These lovely fluffy teacakes, studded through the the sweet/sharp flavour of currants make a lovely (if rather large!) afternoon treat, and they make a really good breakfast too, if you’ve got some left over. As I have learned from the great bread guru, Andrew Whitley, the trick is to not worry if your dough seems ludicrously sticky at first. As you knead (or let your machine do the kneading for you) the dough will gradually become smooth, soft and silky, and will produce wonderfully light buns. The recipe is adapted from a book called Cakes, Breads & Gateaux, published by Elm Tree books in 1980 (30 years ago – arrgghh!) – it’s available second hand on Abebooks.co.uk – I highly recommend it.
- 7g (or 1 sachet) fast action yeast
- 450g strong plain white flour
- 1 level tsp salt
- 25g sugar
- 25g butter
- 275ml whole milk
- 125g currants
A little more milk for brushing.
- Weigh the yeast, flour, salt, sugar and butter into a mixing bowl (or your mixer bowl).
- Warm the milk gently in a pan until it feels warm to the touch.
- Add the milk to the mixing bowl & mix until you have a sticky dough. Turn the dough out on to a very lightly floured surface and knead until it is smooth and silky (around 10 minutes). Alternatively use your food mixer to get to the same stage.
- Towards the end of the process weigh out the currants and work carefully into the dough so that they are spread out. Don’t use your mixer to do this or the currants will get rather bashed about.
- Put the dough back into your mixing bowl, cover the bowl with a large plastic bag or a damp tea towel and leave until it has doubled in size. This will take around an hour in a nice warm kitchen or airing cupboard, but a bit longer if it’s a chilly day (like today!).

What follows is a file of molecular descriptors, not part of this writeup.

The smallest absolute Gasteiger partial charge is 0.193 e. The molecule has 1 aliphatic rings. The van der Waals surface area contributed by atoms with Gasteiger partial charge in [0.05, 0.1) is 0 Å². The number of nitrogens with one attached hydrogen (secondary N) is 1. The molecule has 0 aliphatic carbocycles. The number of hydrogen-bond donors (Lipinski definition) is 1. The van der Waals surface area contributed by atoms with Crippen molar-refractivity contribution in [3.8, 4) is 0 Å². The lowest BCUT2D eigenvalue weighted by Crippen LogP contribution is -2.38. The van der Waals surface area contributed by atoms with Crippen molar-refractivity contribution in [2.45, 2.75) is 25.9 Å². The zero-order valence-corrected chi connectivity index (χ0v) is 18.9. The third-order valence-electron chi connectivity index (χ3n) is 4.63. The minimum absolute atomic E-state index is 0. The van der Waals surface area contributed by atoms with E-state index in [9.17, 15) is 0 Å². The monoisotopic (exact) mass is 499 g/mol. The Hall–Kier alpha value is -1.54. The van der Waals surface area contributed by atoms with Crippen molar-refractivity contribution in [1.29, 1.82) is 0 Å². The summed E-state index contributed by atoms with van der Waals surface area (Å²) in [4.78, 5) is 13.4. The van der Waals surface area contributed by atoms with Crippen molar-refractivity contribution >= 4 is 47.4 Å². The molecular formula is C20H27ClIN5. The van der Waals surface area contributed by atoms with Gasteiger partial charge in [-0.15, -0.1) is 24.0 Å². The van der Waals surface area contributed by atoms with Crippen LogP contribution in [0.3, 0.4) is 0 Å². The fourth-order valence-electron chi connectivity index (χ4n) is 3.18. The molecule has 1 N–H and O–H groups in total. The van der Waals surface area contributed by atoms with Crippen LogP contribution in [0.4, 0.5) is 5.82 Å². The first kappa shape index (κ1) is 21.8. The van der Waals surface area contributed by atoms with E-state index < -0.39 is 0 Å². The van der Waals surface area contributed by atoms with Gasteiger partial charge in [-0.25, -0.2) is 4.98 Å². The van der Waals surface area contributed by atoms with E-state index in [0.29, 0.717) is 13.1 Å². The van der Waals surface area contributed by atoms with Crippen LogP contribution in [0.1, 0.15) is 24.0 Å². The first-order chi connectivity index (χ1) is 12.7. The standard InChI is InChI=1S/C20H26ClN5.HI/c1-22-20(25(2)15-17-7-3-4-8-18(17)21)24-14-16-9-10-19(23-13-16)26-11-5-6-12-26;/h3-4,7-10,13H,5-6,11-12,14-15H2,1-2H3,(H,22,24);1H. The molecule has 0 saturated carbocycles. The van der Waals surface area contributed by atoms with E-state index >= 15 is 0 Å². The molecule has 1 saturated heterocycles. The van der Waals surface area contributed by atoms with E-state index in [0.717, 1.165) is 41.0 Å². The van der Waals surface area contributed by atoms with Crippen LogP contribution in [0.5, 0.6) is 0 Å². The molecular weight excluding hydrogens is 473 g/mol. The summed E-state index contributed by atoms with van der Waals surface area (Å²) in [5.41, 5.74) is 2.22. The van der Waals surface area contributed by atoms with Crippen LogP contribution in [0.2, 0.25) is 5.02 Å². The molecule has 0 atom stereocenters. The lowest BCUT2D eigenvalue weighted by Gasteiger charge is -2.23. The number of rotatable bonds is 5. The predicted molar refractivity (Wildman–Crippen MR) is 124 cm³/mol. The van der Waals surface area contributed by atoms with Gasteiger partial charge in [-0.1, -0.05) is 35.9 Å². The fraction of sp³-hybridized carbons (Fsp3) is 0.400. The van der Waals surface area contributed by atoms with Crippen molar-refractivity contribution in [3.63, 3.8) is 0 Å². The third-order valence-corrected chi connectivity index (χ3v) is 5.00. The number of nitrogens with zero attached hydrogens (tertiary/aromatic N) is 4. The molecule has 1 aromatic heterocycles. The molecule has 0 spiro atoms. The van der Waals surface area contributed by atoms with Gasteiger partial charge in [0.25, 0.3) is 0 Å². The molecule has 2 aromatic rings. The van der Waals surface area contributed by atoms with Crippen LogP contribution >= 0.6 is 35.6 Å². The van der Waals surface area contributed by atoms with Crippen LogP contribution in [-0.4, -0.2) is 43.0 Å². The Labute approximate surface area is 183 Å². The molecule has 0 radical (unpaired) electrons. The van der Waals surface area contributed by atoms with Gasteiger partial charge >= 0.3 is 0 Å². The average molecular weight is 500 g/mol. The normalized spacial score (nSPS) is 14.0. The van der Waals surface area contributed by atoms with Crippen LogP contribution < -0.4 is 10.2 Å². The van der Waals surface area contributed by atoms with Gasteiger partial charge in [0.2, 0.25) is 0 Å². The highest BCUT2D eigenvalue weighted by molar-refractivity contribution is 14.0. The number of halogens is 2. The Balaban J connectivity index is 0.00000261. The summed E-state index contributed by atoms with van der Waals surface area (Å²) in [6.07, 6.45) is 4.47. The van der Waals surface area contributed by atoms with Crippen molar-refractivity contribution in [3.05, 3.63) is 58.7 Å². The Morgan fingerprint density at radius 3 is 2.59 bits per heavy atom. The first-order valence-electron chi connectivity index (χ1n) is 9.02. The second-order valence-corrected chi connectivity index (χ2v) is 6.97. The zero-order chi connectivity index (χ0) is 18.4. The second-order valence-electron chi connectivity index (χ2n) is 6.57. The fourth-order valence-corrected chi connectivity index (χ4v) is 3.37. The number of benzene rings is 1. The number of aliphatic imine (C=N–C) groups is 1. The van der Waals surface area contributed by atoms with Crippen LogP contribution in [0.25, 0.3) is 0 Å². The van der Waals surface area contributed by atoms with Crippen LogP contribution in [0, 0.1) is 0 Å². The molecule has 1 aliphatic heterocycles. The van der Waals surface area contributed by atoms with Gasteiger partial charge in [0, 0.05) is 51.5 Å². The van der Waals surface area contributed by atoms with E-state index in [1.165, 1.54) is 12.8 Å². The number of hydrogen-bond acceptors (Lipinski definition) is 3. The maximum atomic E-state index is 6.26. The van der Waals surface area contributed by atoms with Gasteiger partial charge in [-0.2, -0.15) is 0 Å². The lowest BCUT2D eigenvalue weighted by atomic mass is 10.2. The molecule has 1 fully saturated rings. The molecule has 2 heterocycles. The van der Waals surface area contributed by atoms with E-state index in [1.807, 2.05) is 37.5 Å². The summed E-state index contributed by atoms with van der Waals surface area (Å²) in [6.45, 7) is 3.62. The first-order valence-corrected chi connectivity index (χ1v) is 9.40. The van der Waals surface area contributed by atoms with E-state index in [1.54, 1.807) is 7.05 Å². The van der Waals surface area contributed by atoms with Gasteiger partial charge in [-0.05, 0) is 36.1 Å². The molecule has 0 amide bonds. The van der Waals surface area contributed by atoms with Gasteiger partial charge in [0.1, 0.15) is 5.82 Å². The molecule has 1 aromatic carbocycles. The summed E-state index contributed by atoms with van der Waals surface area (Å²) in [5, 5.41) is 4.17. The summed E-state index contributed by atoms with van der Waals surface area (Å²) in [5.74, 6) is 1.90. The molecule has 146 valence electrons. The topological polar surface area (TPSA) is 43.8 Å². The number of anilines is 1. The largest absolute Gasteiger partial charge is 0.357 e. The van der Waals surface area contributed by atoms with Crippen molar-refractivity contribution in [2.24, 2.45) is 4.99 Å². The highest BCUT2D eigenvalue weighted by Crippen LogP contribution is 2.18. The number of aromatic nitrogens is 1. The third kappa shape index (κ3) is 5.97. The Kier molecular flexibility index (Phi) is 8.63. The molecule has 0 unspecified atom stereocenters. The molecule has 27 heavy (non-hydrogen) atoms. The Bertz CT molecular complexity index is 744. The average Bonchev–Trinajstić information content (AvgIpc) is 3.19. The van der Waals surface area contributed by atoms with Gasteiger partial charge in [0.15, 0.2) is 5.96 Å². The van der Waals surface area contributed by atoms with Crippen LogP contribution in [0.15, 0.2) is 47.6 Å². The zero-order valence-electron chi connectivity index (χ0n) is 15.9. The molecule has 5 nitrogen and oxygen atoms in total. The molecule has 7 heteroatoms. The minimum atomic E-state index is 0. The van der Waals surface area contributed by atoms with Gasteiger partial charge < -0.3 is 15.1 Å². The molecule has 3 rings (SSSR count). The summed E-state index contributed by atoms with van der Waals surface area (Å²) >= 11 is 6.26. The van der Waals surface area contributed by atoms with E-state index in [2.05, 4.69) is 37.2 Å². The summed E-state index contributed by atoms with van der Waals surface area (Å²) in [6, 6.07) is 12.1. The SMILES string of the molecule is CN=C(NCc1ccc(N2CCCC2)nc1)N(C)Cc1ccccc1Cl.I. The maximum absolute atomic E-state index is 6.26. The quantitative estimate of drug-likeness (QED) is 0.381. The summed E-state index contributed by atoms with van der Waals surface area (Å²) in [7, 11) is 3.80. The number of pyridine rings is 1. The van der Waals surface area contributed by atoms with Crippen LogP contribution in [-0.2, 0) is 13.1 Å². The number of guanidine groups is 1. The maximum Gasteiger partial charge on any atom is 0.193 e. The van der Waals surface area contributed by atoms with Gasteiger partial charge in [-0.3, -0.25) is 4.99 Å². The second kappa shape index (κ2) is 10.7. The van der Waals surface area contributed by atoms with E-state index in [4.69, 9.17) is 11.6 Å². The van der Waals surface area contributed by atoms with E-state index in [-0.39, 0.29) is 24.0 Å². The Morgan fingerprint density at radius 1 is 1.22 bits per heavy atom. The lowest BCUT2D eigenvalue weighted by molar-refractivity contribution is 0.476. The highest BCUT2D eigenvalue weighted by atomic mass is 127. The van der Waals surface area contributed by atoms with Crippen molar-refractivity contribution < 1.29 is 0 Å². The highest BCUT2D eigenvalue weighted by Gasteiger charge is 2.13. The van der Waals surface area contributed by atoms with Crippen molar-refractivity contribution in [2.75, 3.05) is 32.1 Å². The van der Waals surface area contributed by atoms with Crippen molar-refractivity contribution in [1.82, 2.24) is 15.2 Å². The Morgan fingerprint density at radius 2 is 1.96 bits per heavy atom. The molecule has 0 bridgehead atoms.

- Whilst the dough is rising, line 2 baking trays with baking parchment and find 2 large polythene bags (supermarket ‘bags for life’ are ideal for this).
- When the dough has had its first rise, tip it out onto a very lightly floured surface and divide into 6 fairly equal sized lumps. Shape into discs that are about 2.5cm (1″) thick and place 3 on each baking sheet.
- Put the baking sheets into the large polythene bags, making sure that the teacakes can’t touch the sides, even when they rise.
- Now switch your oven on to pre-heat to 180C/Gas Mark 4 whilst your teacakes are rising.
- When the teacakes are nicely risen (around 30-45 mins), remove the baking sheets from the bags and brush the tops of the cakes with milk (you can leave this stage out, but it does make them look much prettier).
- Bake for around 15 minutes, swapping the 2 trays around after about 7 minutes if you have a non-fan oven.
- When the teacakes are golden brown, remove from the oven and transfer to a wire rack to cool.
You can serve warm from the oven or toasted, with lashing of butter, and honey or jam if you have a very sweet tooth.